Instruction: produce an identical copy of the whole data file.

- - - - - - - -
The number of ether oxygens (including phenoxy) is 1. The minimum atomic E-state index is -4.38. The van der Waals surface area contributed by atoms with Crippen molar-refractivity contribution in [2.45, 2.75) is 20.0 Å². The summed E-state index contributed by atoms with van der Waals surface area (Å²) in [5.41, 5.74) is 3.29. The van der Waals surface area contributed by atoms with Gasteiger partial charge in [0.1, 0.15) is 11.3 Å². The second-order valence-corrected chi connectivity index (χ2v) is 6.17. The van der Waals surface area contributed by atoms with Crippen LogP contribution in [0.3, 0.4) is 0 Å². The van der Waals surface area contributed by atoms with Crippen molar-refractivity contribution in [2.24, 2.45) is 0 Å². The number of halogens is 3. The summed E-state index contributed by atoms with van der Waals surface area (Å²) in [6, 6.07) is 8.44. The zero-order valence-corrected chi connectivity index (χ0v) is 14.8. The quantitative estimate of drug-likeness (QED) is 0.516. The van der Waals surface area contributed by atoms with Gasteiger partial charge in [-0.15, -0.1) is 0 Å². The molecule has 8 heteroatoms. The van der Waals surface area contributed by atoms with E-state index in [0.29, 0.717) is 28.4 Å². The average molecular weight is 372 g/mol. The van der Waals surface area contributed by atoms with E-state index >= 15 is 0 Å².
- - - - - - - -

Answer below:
The number of ether oxygens (including phenoxy) is 1. The minimum atomic E-state index is -4.38. The van der Waals surface area contributed by atoms with Crippen molar-refractivity contribution in [2.45, 2.75) is 20.0 Å². The summed E-state index contributed by atoms with van der Waals surface area (Å²) in [5.41, 5.74) is 3.29. The van der Waals surface area contributed by atoms with Gasteiger partial charge in [0.1, 0.15) is 11.3 Å². The second-order valence-corrected chi connectivity index (χ2v) is 6.17. The van der Waals surface area contributed by atoms with Crippen LogP contribution in [0.3, 0.4) is 0 Å². The van der Waals surface area contributed by atoms with Crippen molar-refractivity contribution in [2.24, 2.45) is 0 Å². The number of halogens is 3. The summed E-state index contributed by atoms with van der Waals surface area (Å²) in [6, 6.07) is 8.44. The zero-order valence-corrected chi connectivity index (χ0v) is 14.8. The quantitative estimate of drug-likeness (QED) is 0.516. The van der Waals surface area contributed by atoms with Gasteiger partial charge in [-0.15, -0.1) is 0 Å². The molecule has 8 heteroatoms. The van der Waals surface area contributed by atoms with E-state index in [0.29, 0.717) is 28.4 Å². The average molecular weight is 372 g/mol. The van der Waals surface area contributed by atoms with E-state index >= 15 is 0 Å².